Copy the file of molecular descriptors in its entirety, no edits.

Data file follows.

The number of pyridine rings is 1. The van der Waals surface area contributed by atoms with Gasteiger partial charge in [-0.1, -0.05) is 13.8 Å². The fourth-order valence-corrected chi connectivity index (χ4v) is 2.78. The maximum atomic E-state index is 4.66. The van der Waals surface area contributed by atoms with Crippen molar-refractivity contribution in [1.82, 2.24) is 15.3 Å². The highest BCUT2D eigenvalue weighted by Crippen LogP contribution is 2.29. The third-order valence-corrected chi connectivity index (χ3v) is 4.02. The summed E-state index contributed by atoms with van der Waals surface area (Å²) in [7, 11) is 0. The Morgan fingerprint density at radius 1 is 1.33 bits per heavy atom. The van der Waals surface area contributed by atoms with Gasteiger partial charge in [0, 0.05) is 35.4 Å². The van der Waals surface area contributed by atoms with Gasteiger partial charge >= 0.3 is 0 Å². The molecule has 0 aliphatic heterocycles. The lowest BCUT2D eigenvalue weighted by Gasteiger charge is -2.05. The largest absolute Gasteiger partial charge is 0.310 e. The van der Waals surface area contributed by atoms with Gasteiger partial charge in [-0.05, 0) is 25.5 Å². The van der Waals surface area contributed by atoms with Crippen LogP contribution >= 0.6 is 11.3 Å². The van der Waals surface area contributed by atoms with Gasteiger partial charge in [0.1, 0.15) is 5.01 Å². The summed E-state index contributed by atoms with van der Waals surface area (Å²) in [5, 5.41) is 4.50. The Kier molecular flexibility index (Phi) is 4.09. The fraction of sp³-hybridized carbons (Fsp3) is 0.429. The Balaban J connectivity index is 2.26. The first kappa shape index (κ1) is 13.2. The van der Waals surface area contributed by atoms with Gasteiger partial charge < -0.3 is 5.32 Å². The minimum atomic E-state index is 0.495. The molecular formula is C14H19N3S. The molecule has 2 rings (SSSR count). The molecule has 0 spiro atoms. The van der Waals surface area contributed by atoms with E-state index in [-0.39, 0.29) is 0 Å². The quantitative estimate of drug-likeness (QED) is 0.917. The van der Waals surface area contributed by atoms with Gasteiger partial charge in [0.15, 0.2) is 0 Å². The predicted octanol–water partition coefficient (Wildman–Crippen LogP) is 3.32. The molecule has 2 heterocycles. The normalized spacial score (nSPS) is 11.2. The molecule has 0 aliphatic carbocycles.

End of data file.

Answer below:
The number of pyridine rings is 1. The van der Waals surface area contributed by atoms with Gasteiger partial charge in [-0.1, -0.05) is 13.8 Å². The fourth-order valence-corrected chi connectivity index (χ4v) is 2.78. The maximum atomic E-state index is 4.66. The van der Waals surface area contributed by atoms with Crippen molar-refractivity contribution in [1.82, 2.24) is 15.3 Å². The highest BCUT2D eigenvalue weighted by Crippen LogP contribution is 2.29. The third-order valence-corrected chi connectivity index (χ3v) is 4.02. The summed E-state index contributed by atoms with van der Waals surface area (Å²) in [7, 11) is 0. The Morgan fingerprint density at radius 1 is 1.33 bits per heavy atom. The van der Waals surface area contributed by atoms with Gasteiger partial charge in [0, 0.05) is 35.4 Å². The van der Waals surface area contributed by atoms with Gasteiger partial charge >= 0.3 is 0 Å². The molecule has 0 aliphatic heterocycles. The lowest BCUT2D eigenvalue weighted by Gasteiger charge is -2.05. The largest absolute Gasteiger partial charge is 0.310 e. The van der Waals surface area contributed by atoms with Gasteiger partial charge in [-0.05, 0) is 25.5 Å². The van der Waals surface area contributed by atoms with Crippen LogP contribution >= 0.6 is 11.3 Å². The van der Waals surface area contributed by atoms with Gasteiger partial charge in [0.1, 0.15) is 5.01 Å². The summed E-state index contributed by atoms with van der Waals surface area (Å²) in [5, 5.41) is 4.50. The Kier molecular flexibility index (Phi) is 4.09. The fraction of sp³-hybridized carbons (Fsp3) is 0.429. The Balaban J connectivity index is 2.26. The first kappa shape index (κ1) is 13.2. The van der Waals surface area contributed by atoms with Gasteiger partial charge < -0.3 is 5.32 Å². The minimum atomic E-state index is 0.495. The molecular formula is C14H19N3S. The molecule has 2 rings (SSSR count). The molecule has 0 spiro atoms. The van der Waals surface area contributed by atoms with E-state index in [-0.39, 0.29) is 0 Å². The quantitative estimate of drug-likeness (QED) is 0.917. The van der Waals surface area contributed by atoms with Gasteiger partial charge in [0.15, 0.2) is 0 Å². The predicted octanol–water partition coefficient (Wildman–Crippen LogP) is 3.32. The molecule has 2 heterocycles. The normalized spacial score (nSPS) is 11.2. The molecule has 0 aliphatic carbocycles.